A Super-Quiet Chevy Impala Wakes Up the Sleepy Sedan Marketby
Selling large, non-luxury sedans is an increasingly tough game.
In other words, for a large sedan to succeed, it can’t coast; it has to be a really good vehicle.Chevrolet’s new Impala is just that, according to a wide range of critics. Car & Driver calls it “a once-proud prizefighter … eyeing a big comeback.” Consumer Reports rated it a 95 out of 100, the highest grade it has ever given a sedan.
Rebuilt from the ground up—as opposed to being “refreshed”—the Impala was a big and expensive bet on a shrinking segment. The returns for General Motors have been handsome, as the Impala has come to dominate an overlooked market.
From June, when the new Impalas hit dealerships en masse, through January, Chevy has sold almost 103,000 of them in the U.S.—40 percent more than its closest competitor, the Dodge Charger. Last month, as the whole auto industry skidded, Impala sales surged by 12 percent.
“We’ve been extremely happy with it and really proud,” says Chevy spokesman Chad Lyon.
How did Chevy pull off such a sales coup? By not making a racket. The Impala, hermetically sealed in laminated glass, is the quietest car Chevy has ever made, according to Lyon. In addition to so-called passive measures such as triple door gaskets and cavity baffles, it also has active noise cancellation—microphones in the cabin that measure and muffle engine noise.
It’s also a really safe car, thanks to 10 airbags and a bunch of error-canceling features currently touted by luxury leaders: “crash-imminent braking,” lane-drifting alerts, and cruise-control that adapts to changes in the road ahead.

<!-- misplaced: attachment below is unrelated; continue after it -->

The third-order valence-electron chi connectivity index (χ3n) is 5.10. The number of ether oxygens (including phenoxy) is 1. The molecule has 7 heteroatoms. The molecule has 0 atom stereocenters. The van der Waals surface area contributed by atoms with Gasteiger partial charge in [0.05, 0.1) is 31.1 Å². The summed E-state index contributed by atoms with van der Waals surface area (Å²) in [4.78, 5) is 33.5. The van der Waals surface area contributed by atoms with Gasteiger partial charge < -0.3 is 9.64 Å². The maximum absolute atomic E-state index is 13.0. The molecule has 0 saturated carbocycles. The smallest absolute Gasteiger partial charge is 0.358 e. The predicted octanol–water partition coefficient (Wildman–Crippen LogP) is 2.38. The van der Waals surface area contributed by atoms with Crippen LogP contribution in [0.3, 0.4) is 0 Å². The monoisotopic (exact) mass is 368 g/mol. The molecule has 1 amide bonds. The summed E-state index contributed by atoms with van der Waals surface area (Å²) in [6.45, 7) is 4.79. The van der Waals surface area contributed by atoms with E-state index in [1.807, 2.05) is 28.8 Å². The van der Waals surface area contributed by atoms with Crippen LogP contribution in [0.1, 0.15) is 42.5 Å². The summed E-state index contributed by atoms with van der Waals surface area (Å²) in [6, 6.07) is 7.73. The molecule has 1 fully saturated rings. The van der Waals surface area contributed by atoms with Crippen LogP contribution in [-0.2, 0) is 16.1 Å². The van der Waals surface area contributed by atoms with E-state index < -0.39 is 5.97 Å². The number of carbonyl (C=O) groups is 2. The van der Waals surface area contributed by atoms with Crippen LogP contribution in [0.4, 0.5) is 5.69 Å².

“It’s not one silver bullet,” Lyon said. “It’s the sum of the parts, everything from fuel economy to the way it handles.”
This isn’t the car for a 30-year-old guy who watches Top Gear. And it’s not the car for a family with a big dog. But for a middle-class couple that just wants a safe, smooth ride while zoning out to NPR or gabbing on the Bluetooth, it makes a lot of sense.
Turns out, there is no shortage of people falling into that category. Impalas used to be bought by Chevy loyalists trading up from a Cruze or a Malibu and by the managers of rental-car fleets. The current iteration is winning more retail buyers and market share from other companies, according to Lyon. It’s also attracting more affluent drivers—one reason Chevy has been able to push the average selling price up by by about 17 percent, to $30,000.
“It’s starting to do a lot of things for us, even beyond some of our expectations,” Lyon says. “People actually want to be noticed in these vehicles.”
Car & Driver magazine recently broke down the buying decision: “Why splurge $70,000 on an Audi, Benz, or Lexus to impress the neighbors when the same money will buy an Impala and a second ride?”